arrow arrow_up breadcrumb-chevron-right breadcrumb-home dropdown-arrow-down loader GALogoWUNEP menu read-more-plus rrss-email rrss-facebook rrss-flickr rrss-instagram rrss-linkedin rrss-twitter rrss-vimeo rrss-youtube rrss_google_plus rrss_skype rrss_web pdf search share play close filter-collapse filter edit media_photo_library media_video_library graphics pictures videos collections next

Water flow from the Caspian Sea to the bay of Kara-Bogaz-Gol, 1930-2000

Kara-Bogaz-Gol is a lowland area that forms a highly saline bay on the east side of the Caspian Sea, in Turkmenistan. Soviet leaders maintained that this was “a useless caldron for evaporation, an insatiable mouth swallowing up the precious water of the Caspian Sea” and obviously to blame. The dam, finished in 1980 blocked the flow of the water between the Caspian Sea and Kara-Bogaz-Gol. This reduced the water levels in the bay while increasing drought and salinity, creating immediate desertification and salt storms, spreading to surrounding areas. The dam was finally breached in 1992 as Turkmenistan broke free from the Russian Federation.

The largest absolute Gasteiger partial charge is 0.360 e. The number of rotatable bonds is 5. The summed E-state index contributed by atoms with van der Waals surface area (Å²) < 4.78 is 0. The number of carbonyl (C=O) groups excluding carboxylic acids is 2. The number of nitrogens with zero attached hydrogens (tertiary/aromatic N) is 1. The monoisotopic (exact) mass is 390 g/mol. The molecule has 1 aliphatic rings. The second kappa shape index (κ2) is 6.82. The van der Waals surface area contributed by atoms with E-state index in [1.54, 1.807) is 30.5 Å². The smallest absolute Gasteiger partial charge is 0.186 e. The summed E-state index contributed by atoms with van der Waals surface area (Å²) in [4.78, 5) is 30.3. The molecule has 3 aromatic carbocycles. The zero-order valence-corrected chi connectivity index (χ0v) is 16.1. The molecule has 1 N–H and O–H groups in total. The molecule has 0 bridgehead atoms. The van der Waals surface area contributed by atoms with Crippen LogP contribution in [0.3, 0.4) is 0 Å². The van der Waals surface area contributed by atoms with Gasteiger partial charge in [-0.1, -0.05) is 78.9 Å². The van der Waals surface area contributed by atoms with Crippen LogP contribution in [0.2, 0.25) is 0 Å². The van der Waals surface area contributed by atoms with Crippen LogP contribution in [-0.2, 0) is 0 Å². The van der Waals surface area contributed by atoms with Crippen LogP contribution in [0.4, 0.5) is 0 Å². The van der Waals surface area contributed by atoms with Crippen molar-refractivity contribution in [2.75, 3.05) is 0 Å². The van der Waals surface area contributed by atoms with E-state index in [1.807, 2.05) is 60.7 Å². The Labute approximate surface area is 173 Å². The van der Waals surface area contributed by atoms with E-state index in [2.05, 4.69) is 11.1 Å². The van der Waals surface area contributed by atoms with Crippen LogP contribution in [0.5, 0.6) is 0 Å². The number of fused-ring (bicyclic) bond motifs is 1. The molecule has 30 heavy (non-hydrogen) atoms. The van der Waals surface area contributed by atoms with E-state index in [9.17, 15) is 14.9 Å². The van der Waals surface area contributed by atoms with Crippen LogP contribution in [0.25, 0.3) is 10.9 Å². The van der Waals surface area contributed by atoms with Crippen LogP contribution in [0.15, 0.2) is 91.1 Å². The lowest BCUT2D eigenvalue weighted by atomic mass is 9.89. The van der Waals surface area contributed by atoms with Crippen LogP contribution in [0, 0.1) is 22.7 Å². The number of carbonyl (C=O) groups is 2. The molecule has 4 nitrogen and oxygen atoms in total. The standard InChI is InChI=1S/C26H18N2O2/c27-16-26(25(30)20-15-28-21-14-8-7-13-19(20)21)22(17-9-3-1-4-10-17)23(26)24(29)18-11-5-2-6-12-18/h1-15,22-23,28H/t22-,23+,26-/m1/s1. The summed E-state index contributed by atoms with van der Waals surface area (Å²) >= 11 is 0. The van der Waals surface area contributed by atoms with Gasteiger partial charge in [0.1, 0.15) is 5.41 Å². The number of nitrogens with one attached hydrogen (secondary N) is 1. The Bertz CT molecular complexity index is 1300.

Year: 2007

From collection: Vital Caspian Graphics

Cartographer: Philippe Rekacewicz, UNEP/GRID-Arendal

Graphics included in same album

View all media

Publications it appears in

View all publications

Related activities

View all activities